Providing free tuition for prisoners in N.Y. unsound and unfair
How can the Gazette support and advocate for New York state to cover tuition costs for people incarcerated [Feb. 20 editorial]?
We have a crisis in New York where an education at a SUNY school is now out of reach for many. The cost of an undergraduate degree (including books and living on campus) is in excess of $80,000! Tuition for private schools is even higher.
Should I tell my son to get himself arrested so he can graduate debt-free? Wouldn’t a better proposal be supporting lower tuition for people that have not committed a criminal offense resulting in jail or prison? I would think that if more people could access a higher education, there would be less pull to turn to crime as a method of financial support.
According to the Gazette’s supporting argument, the $5,000 investment per year to educate a criminal is a better investment than the $60,000 it costs to have someone incarcerated for a year. My math is a little different. I see the added cost of educating criminals increasing the cost of incarceration from $60,000 to $65,000. Where’s the savings? Would we be lowering the rate of recidivism and re-incarceration or just creating smarter crooks that don’t get caught?
Does it make sense to reward criminal behavior with a college degree when we have so many law-abiding kids either not able to afford a higher education or graduating saddled with tens of thousands of dollars in debt?
For better film fare at Bow Tie in Schenectady
Let me add to the clamor for good-quality “thinking person’s” movies at Schenectady’s Bow Tie Cinema [Jan. 30 editorial].
This Movieland company has let us down, violated and broken their promises to us!
I realize that it’s all about the money and box-office receipts, with a large market for films like “Frankenstein,” “Legos,” “Vampire Academy” — mayhem, violence, gunfights, murder and the like; but why not intersperse with those similar to “Gravity,” “Philomena,” “Nebraska” and others?
I dislike driving to Albany County (Crossgates, Colonie Center and Spectrum) to see Hollywood’s Oscar selections.
Schenectady Chamber of Commerce, please tell Bow Tie to stop driving us out of town for entertainment.
Proctors produces for the handicapped
My husband was a COPD [chronic obstructive pulmonary] patient, on oxygen and regularly used a wheelchair. We found it very difficult to shop or dine in downtown Schenectady. So when we needed to shop or wanted to go out to dinner, we would drive into Albany.
However, please give credit where it is due. Proctors was always the one place in Schenectady where we could go and see a wonderful show without facing any problems or feeling out of place.
They are truly the “North Star” of Schenectady with regard to the handicapped, and other businesses would do well to follow their lead.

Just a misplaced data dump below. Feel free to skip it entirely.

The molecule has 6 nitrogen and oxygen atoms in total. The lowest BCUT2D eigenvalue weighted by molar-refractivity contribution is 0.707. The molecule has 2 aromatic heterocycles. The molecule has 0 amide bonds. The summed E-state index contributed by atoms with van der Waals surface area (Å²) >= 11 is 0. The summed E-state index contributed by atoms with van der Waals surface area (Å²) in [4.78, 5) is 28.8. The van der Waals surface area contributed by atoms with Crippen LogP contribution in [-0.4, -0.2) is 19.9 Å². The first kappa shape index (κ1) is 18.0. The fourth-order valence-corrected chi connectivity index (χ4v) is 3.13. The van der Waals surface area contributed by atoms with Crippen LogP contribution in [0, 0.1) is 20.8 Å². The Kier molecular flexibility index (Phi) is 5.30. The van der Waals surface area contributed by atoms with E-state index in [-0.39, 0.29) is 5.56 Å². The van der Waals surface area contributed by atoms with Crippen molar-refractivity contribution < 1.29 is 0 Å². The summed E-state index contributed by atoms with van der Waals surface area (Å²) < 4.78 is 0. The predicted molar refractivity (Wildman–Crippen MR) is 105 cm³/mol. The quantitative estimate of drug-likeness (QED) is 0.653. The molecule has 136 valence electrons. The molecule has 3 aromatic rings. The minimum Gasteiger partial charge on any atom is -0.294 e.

Nancy E. Straight
Poor are being twice victimized on bedbugs
Re the Feb. 9 article “Bedbugs have Schenectady tenants, landlords at odds”: I’m writing concerning the bedbug epidemic within our community. This has plagued the very poor on a large scale, bringing financial hardship to this part of our community.
Recently our government has found health problems with the pesticides used. Consequently, they stop the use without putting anything else in its place, thus causing further devastation to indigent homes. And also causing some people to jump to negative conclusions of blame, with consequences of penalty against an already deprived and forgotten part of our community.
The writer is president of S.T.A.M.P. [Schenectady Tenants Association Meeting Program].
Why the platform for oil industry shills?
The Gazette did a disservice to its readers when it disguised oil industry propaganda for the Keystone Pipeline as an “opinion” column from McClatchy Newspapers [Feb. 16 Gazette].
Only when I turned the page and read to the end was it revealed that one author heads a petroleum “institute.” The other author’s employment as a former board member for Chevron Oil was not mentioned at all.
These two oil profiteers touted Keystone’s benefits, but somehow omitted the following fact. Investments in renewable energy produce much bigger economic and security benefits than the equivalent amount invested in fossil fuel development. Anyone doubting this statement should enter it in a computer search.
The trillions of dollars being printed to shore up the corruptions of Wall Street should obviously be used instead to build an energy system that doesn’t pollute, doesn’t explode, and doesn’t jack up prices with every manipulation or disruption of fuel supplies. Renewable energy systems, especially solar, make far more technical, environmental, and economic sense.
I challenge those with contrary views to provide facts, rather than slogans.
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